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'Forgotten' no more: HonorAir expands to Korean War veterans

Jeff Miller describes Blue Ridge Honor Flight's new initiatve to honor Korean War veterans. Jeff Miller describes Blue Ridge Honor Flight's new initiatve to honor Korean War veterans.

HonorAir, the Hendersonville-based organization that has flown 170,000 World War II veterans to see the National World War II Memorial, is embarking on new chapter to honor Korean War veterans.

Returning to the airport where it all started 10 years ago, HonorAir founder Jeff Miller called on supporters to make sure that those who fought “the forgotten” war are not themselves forgotten by a nation that has always invested more emotion in the two wars that bookend it.
“I don’t know if anyone’s tried to find information on the Korea War, via documentary or whatever,” Miller told media members, HonorAir organizers and others gathered for the announcement at the Asheville Regional Airport on Monday. “Lots on World War II, lots on Vietnam but very little on the Korean War. It is appropriately named ‘the forgotten war.’”
For that reason, HonorAir wants to increase efforts to educate “people on the sacrifices that this wonderful generation lived through to fight for freedom in a very cold part of the war and also protected us.”
Honor is building on the success of its World War II effort, which spread coast to coast after Miller chartered two US Airways jets full of the aging warriors in September 2016. “We flew over 2,000 from this airport. That’s remarkable within itself,” he said. Active in advocating for veterans, HonorAir also has worked on ending veterans homelessness, job training, winter coats and other services. It’s in 42 states and 132 hubs. It’s flown more than 170,000 veterans to see the World War II Memorial.
Under the revised brand of Blue Ridge Honor Flight, the organization will push off on Sept. 24 and again on Oct. 29 from AVL with planeloads of Korean War veterans.
HonorAirHilliardStatonHilliard Staton, a Korean War veteran, speaks.“Forgotten War,” said Hilliard Staton, a Marine Corps veteran of the Korean War. “Well, there are those who have not forgotten. There are those who were there. They were the Koreans, and I can assure you the Koreans have not forgotten that particular war. They are the most grateful nation you can imagine.”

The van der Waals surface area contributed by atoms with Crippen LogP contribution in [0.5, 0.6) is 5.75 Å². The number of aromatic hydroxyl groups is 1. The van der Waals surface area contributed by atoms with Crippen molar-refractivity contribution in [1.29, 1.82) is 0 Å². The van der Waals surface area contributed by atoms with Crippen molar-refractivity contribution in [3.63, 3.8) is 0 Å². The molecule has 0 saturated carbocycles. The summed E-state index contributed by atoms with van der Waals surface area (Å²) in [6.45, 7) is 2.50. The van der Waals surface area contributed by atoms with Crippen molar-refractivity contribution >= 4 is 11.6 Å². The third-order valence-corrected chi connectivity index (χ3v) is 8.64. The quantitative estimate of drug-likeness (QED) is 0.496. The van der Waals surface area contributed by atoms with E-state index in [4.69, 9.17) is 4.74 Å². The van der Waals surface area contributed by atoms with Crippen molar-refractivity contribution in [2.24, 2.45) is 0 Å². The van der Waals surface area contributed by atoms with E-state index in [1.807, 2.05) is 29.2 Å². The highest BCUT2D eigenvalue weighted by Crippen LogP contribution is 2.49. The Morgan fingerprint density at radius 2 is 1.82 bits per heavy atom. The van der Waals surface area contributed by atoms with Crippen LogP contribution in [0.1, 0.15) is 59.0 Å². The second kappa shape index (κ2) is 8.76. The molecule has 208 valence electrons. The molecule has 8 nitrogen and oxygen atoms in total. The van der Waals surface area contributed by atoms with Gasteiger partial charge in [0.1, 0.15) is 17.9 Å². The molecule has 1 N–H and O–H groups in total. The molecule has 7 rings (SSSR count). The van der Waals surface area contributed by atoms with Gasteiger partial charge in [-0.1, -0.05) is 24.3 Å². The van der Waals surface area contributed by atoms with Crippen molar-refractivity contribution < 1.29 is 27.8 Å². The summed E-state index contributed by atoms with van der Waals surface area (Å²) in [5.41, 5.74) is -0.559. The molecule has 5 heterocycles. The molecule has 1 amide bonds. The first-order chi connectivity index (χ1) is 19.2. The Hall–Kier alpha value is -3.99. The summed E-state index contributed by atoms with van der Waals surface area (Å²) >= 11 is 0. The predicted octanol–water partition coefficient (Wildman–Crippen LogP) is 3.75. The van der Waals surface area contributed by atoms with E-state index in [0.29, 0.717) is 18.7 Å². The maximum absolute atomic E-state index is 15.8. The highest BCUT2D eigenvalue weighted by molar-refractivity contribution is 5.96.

“It is an honor to participate with this group,” he added. “I hope that all Korean veterans still alive are able to make this trip, to visit this hallowed ground, to reflect and to remember and honor those of who did not come back.”
Staton was among Korean War veterans who returned to Seoul in 2015 for a ceremony honoring U.S. soldiers.
“The general tells us, ‘You’ve been in a lot of wars in a lot of different countries but we’re the only country that still says thanks.’ They do,” he said. “They’re very appreciative.”

Wearing a pin that said “Freedom Is Not Free,” retired Brig. Gen. Frank Blazey praised the new effort. A freshly minted graduate of West Point, Blazey deployed in 1950 as a 1st lieutenant and came home as a major.
“I look back on Korea as an accomplishment,” Blazey said. “We spent over two years there, one in combat, in all of 1950, a very difficult time. I’m sorry to say it but I still don’t like the Chinese. They gave me a pretty tough battle but we won that one, too.
HonorAirFrankBlazey2Brig. Gen. Frank Blazey (ret.) speaks to the media.“We went back again about six years later on the line that exists today. We still have 21,000 U.S. Army troops on the demarcation line that was established by Eisenhower in 1953. They’re there as a warning to the North that if you start something we don’t have to talk to the White House. We have authority to shoot back.”
Miller also emphasized that two other veteran cohorts would still be welcomed on the flights — any WWII veteran the organization has missed and terminally ill veterans.

“If there’s anyone we missed — and I don’t know how we did but it happens — we want you to know that we’ll take you with us on these first trips,” he said. “We know there are veterans from Vietnam War, even Desert Storm, that have very serious life-limiting illnesses that most likely will prevent them from seeing the memorial by themselves. We’re going to open our flights up and accept applications from any veteran with a serious life-limiting illness.” HonorAir has already offered the flights — called TLC, for Their Last Chance — to terminally ill veterans. “It’s solid opportunity to do something for somebody that faces a really difficult phase,” he said.
Bob Haggard, a Hendersonville attorney who was active in the effort by Western North Carolina Rotary clubs to sponsor WWII veterans, was on hand to say that the civic club would again sponsor flights. The Oct. 29 flight is expected to be filled primarily with Korea veterans from Buncombe County.

“Ten years ago, when we started this little idea and all of us were all circling the wagons, we knew if we got it right” the effort would grow, Miller said. “It’s amazing to me. This war is truly the forgotten war and our goal is to make sure they are not the forgotten veterans.”